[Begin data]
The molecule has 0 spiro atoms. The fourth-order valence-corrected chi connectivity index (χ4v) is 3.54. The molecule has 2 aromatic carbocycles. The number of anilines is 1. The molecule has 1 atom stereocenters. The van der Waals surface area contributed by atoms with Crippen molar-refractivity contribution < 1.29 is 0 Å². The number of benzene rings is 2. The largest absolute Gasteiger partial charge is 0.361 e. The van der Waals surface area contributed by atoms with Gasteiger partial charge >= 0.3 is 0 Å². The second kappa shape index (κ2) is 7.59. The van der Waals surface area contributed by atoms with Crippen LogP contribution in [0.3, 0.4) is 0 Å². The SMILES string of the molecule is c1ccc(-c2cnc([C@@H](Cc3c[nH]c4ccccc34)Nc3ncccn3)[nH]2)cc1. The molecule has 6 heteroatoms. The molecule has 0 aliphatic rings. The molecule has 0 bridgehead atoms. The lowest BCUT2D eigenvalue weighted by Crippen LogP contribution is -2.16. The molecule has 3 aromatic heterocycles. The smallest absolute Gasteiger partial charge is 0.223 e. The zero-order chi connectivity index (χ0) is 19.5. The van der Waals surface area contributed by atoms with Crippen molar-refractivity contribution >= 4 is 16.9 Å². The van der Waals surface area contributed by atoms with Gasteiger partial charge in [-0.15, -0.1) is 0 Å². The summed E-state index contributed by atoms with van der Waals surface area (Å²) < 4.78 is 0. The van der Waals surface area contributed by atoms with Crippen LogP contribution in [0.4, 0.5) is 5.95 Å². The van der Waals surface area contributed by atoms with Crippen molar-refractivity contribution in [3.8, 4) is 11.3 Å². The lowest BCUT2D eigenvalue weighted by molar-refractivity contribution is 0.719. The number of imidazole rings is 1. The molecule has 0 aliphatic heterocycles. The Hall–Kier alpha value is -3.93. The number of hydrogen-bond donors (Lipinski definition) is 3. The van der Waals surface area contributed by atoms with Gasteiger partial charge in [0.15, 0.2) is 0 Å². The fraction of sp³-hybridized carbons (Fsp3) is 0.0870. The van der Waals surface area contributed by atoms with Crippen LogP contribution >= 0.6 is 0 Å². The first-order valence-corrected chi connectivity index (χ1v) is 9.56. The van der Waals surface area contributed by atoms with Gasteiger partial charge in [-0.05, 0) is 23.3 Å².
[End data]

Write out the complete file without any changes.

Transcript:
The molecule has 0 spiro atoms. The fourth-order valence-corrected chi connectivity index (χ4v) is 3.54. The molecule has 2 aromatic carbocycles. The number of anilines is 1. The molecule has 1 atom stereocenters. The van der Waals surface area contributed by atoms with Crippen molar-refractivity contribution < 1.29 is 0 Å². The number of benzene rings is 2. The largest absolute Gasteiger partial charge is 0.361 e. The van der Waals surface area contributed by atoms with Gasteiger partial charge >= 0.3 is 0 Å². The second kappa shape index (κ2) is 7.59. The van der Waals surface area contributed by atoms with Crippen LogP contribution in [0.3, 0.4) is 0 Å². The SMILES string of the molecule is c1ccc(-c2cnc([C@@H](Cc3c[nH]c4ccccc34)Nc3ncccn3)[nH]2)cc1. The molecule has 6 heteroatoms. The molecule has 0 aliphatic rings. The molecule has 0 bridgehead atoms. The lowest BCUT2D eigenvalue weighted by Crippen LogP contribution is -2.16. The molecule has 3 aromatic heterocycles. The smallest absolute Gasteiger partial charge is 0.223 e. The zero-order chi connectivity index (χ0) is 19.5. The van der Waals surface area contributed by atoms with Crippen molar-refractivity contribution >= 4 is 16.9 Å². The van der Waals surface area contributed by atoms with Gasteiger partial charge in [-0.15, -0.1) is 0 Å². The summed E-state index contributed by atoms with van der Waals surface area (Å²) < 4.78 is 0. The van der Waals surface area contributed by atoms with Crippen LogP contribution in [0.4, 0.5) is 5.95 Å². The van der Waals surface area contributed by atoms with Crippen molar-refractivity contribution in [3.8, 4) is 11.3 Å². The lowest BCUT2D eigenvalue weighted by molar-refractivity contribution is 0.719. The number of imidazole rings is 1. The molecule has 0 aliphatic heterocycles. The Hall–Kier alpha value is -3.93. The number of hydrogen-bond donors (Lipinski definition) is 3. The van der Waals surface area contributed by atoms with Gasteiger partial charge in [0.15, 0.2) is 0 Å². The fraction of sp³-hybridized carbons (Fsp3) is 0.0870. The van der Waals surface area contributed by atoms with Crippen LogP contribution >= 0.6 is 0 Å². The first-order valence-corrected chi connectivity index (χ1v) is 9.56. The van der Waals surface area contributed by atoms with Gasteiger partial charge in [-0.05, 0) is 23.3 Å².